Stunning auroras play in Earth's upper atmosphere, and similar cascading curtains grace the skies of giant planets, brown dwarfs — and even small stars.

When Earth's magnetic field tangles with that of the Sun, beautiful auroras ignite our night skies. Electrons and charged particles, driven by the solar wind, rain down on the Earth's upper atmosphere, lighting up the polar regions in a dazzling, ethereal display. But auroral displays aren’t unique to Earth. They’ve also been observed on Jupiter and Saturn. And now, an international team of astronomers have announced their findings on auroras on other stars.

Jupiter aurora

Aurorae hover in ovals around Jupiter's north and south poles. Jupiter serves as an analogy in a recent study by Jonathan Nichols and his colleagues as they study auroral displays on brown dwarfs and dwarf stars.

NASA / ESA / J. Clarke

The group, led by Jonathan Nichols (University of Leicester), showed that ultra-cool dwarfs, objects much smaller and colder than the Sun, demonstrate auroral behavior similar to Jupiter and Saturn. Ultra-cool dwarf is a catch-all term for the runts of the star formation litter: low-mass stars and failed stars known as brown dwarfs are all roughly Jupiter-sized and emit just a few percent of the Sun's luminosity.

Still, even with such low masses and temperatures, these objects can generate magnetic fields 10,000 times stronger than Earth’s. Astronomers can’t observe these fields directly, but they can infer their presence by the radio waves produced when the fields interact with charged particles.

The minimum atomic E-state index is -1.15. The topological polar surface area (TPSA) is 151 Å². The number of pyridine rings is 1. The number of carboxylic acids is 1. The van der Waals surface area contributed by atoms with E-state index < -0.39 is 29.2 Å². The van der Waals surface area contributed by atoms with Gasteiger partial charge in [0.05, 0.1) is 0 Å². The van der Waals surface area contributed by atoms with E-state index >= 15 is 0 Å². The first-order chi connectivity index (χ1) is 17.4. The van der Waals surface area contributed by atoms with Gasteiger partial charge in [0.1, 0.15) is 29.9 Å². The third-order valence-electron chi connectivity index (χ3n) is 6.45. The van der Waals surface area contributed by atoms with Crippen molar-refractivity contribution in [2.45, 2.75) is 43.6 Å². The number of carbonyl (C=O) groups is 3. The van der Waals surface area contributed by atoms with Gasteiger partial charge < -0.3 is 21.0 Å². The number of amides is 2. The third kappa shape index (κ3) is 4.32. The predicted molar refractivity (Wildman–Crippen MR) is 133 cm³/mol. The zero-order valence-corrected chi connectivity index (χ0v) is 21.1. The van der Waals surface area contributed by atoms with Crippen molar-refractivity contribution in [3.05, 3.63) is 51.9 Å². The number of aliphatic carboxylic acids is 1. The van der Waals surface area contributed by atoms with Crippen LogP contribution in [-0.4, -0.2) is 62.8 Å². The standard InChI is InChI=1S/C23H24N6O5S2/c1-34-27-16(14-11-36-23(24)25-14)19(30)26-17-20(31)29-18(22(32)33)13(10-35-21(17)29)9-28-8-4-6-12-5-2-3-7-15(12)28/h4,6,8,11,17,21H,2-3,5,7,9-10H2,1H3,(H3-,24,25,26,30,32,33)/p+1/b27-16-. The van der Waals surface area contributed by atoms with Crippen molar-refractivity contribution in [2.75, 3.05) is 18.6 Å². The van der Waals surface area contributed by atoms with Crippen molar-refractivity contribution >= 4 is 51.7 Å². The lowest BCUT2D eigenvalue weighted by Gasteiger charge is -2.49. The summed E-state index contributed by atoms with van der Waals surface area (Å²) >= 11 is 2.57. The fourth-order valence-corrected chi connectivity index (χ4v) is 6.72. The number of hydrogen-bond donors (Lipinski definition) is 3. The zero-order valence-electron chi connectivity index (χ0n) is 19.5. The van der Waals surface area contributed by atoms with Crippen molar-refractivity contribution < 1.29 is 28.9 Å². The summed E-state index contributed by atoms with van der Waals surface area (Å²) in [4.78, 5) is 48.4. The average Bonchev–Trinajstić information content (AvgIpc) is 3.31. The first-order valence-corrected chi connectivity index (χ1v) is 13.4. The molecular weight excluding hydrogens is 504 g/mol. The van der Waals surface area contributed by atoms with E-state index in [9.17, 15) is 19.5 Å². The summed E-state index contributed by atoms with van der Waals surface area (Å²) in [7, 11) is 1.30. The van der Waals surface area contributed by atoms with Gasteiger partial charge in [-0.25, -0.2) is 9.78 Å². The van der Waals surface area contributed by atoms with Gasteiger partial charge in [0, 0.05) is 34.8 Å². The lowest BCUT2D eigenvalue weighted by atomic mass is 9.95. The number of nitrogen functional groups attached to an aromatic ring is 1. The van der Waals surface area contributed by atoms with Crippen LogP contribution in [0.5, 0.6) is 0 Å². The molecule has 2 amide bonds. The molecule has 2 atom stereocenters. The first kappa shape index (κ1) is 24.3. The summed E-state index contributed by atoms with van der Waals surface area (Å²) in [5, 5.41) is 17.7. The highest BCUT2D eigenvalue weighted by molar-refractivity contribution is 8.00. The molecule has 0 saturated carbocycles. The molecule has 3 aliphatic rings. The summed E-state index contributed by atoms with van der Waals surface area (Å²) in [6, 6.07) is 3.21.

Such interactions don’t occur on every ultra-cool dwarf — only 12 (out of roughly 200 observed) are known to produce intense radio emissions. These objects all have one thing in common: rapid rotation. They spin dizzyingly fast, completing a rotation every few hours. Many of the radio signals observed have a periodic beat, likely due to the objects’ rotation.

Analogs of radio-emitting stellar runts can be found closer to home: Jupiter and Saturn both generate strong magnetic fields and complete rotations once every 10 hours or so. Some of these planets’ radio emission has been linked to auroral activity, suggesting that similar processes may be important in the ultra-cool dwarfs as well.

Nichols and his team modified models of Jupiter’s magnetic field, scaling the planet’s rotation and field strength to that observed for ultra-cool dwarfs. Their simulation was able to reproduce the strength and beat of the observed radio signals. According to their model, the radio signals emanate from the dwarfs’ high-latitude polar regions, just like the radio signals seen from auroral ovals on Jupiter, Saturn, and Earth. This result implies a strong coupling between the stars, their magnetic fields, and the space environment around them, similar to the Earth's own magnetic field and the solar wind.

Here’s how it works: as a dwarf’s upper atmosphere interacts with the magnetic field around it, the high-latitude regions end up rotating more slowly than latitudes nearer the equator. Radio waves are produced as different layers of the atmosphere rub by each other.

If this theoretical picture is correct, more observations of auroras on other stars may be just around the corner. New radio telescope arrays, such as the Atacama Large Millimeter/submillimeter Array and the recently upgraded Karl G. Jansky Very Large Array will provide more sensitive observations of the auroras dazzling the upper atmospheres of faint stars and brown dwarfs.


Image of Richard Carroll

Richard Carroll

October 27, 2012 at 3:08 am

Concerning magnetic fields, the article says, "Astronomers can’t observe these fields directly...". Are the "stellar runts" too faint to see Zeeman splitting in their spectra?

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